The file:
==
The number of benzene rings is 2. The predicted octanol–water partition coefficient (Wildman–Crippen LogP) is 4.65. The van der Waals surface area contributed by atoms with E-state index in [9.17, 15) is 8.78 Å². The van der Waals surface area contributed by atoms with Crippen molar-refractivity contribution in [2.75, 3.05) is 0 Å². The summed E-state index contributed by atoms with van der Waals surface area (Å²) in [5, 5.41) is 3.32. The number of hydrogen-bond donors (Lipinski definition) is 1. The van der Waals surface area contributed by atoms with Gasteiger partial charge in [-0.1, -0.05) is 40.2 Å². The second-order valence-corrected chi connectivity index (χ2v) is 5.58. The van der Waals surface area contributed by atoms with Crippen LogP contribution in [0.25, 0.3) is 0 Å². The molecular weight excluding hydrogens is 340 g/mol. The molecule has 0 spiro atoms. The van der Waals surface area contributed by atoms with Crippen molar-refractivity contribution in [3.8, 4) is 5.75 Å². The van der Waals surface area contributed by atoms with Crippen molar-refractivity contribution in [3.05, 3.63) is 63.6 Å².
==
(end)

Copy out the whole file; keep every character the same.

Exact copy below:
The number of benzene rings is 2. The predicted octanol–water partition coefficient (Wildman–Crippen LogP) is 4.65. The van der Waals surface area contributed by atoms with E-state index in [9.17, 15) is 8.78 Å². The van der Waals surface area contributed by atoms with Crippen molar-refractivity contribution in [2.75, 3.05) is 0 Å². The summed E-state index contributed by atoms with van der Waals surface area (Å²) in [5, 5.41) is 3.32. The number of hydrogen-bond donors (Lipinski definition) is 1. The van der Waals surface area contributed by atoms with Gasteiger partial charge in [-0.1, -0.05) is 40.2 Å². The second-order valence-corrected chi connectivity index (χ2v) is 5.58. The van der Waals surface area contributed by atoms with Crippen LogP contribution in [0.25, 0.3) is 0 Å². The molecular weight excluding hydrogens is 340 g/mol. The molecule has 0 spiro atoms. The van der Waals surface area contributed by atoms with Crippen molar-refractivity contribution in [3.8, 4) is 5.75 Å². The van der Waals surface area contributed by atoms with Crippen molar-refractivity contribution in [3.05, 3.63) is 63.6 Å².